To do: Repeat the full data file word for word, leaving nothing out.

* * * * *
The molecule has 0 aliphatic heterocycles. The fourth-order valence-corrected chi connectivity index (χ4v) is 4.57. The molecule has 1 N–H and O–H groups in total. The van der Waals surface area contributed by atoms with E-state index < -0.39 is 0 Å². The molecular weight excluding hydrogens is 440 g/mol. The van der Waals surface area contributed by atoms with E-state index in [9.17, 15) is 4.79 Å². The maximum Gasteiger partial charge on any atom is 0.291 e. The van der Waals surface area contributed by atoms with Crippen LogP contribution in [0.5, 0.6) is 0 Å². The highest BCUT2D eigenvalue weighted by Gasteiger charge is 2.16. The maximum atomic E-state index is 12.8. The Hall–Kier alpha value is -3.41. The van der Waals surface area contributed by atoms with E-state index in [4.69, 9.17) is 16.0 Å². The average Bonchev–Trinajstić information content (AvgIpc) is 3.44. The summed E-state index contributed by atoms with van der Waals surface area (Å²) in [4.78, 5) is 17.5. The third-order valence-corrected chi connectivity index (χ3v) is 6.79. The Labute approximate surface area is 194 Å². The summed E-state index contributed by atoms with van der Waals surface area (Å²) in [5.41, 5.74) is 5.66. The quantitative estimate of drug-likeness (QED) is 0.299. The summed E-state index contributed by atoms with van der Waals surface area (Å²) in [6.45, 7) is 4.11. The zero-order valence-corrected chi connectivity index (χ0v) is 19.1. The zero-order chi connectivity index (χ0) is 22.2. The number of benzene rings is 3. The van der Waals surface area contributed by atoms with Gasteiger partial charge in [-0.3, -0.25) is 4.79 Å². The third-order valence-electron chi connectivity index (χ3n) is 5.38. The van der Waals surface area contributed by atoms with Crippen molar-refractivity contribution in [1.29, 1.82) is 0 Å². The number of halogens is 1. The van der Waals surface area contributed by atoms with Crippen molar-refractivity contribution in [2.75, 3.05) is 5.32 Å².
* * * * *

The molecule has 0 aliphatic heterocycles. The fourth-order valence-corrected chi connectivity index (χ4v) is 4.57. The molecule has 1 N–H and O–H groups in total. The van der Waals surface area contributed by atoms with E-state index < -0.39 is 0 Å². The molecular weight excluding hydrogens is 440 g/mol. The van der Waals surface area contributed by atoms with E-state index in [9.17, 15) is 4.79 Å². The maximum Gasteiger partial charge on any atom is 0.291 e. The van der Waals surface area contributed by atoms with Crippen LogP contribution in [0.5, 0.6) is 0 Å². The highest BCUT2D eigenvalue weighted by Gasteiger charge is 2.16. The maximum atomic E-state index is 12.8. The Hall–Kier alpha value is -3.41. The van der Waals surface area contributed by atoms with E-state index in [4.69, 9.17) is 16.0 Å². The average Bonchev–Trinajstić information content (AvgIpc) is 3.44. The summed E-state index contributed by atoms with van der Waals surface area (Å²) in [4.78, 5) is 17.5. The third-order valence-corrected chi connectivity index (χ3v) is 6.79. The Labute approximate surface area is 194 Å². The summed E-state index contributed by atoms with van der Waals surface area (Å²) in [5.41, 5.74) is 5.66. The quantitative estimate of drug-likeness (QED) is 0.299. The summed E-state index contributed by atoms with van der Waals surface area (Å²) in [6.45, 7) is 4.11. The zero-order valence-corrected chi connectivity index (χ0v) is 19.1. The zero-order chi connectivity index (χ0) is 22.2. The number of benzene rings is 3. The van der Waals surface area contributed by atoms with Gasteiger partial charge in [-0.3, -0.25) is 4.79 Å². The third-order valence-electron chi connectivity index (χ3n) is 5.38. The van der Waals surface area contributed by atoms with Crippen molar-refractivity contribution in [1.29, 1.82) is 0 Å². The number of halogens is 1. The van der Waals surface area contributed by atoms with Crippen molar-refractivity contribution in [2.75, 3.05) is 5.32 Å².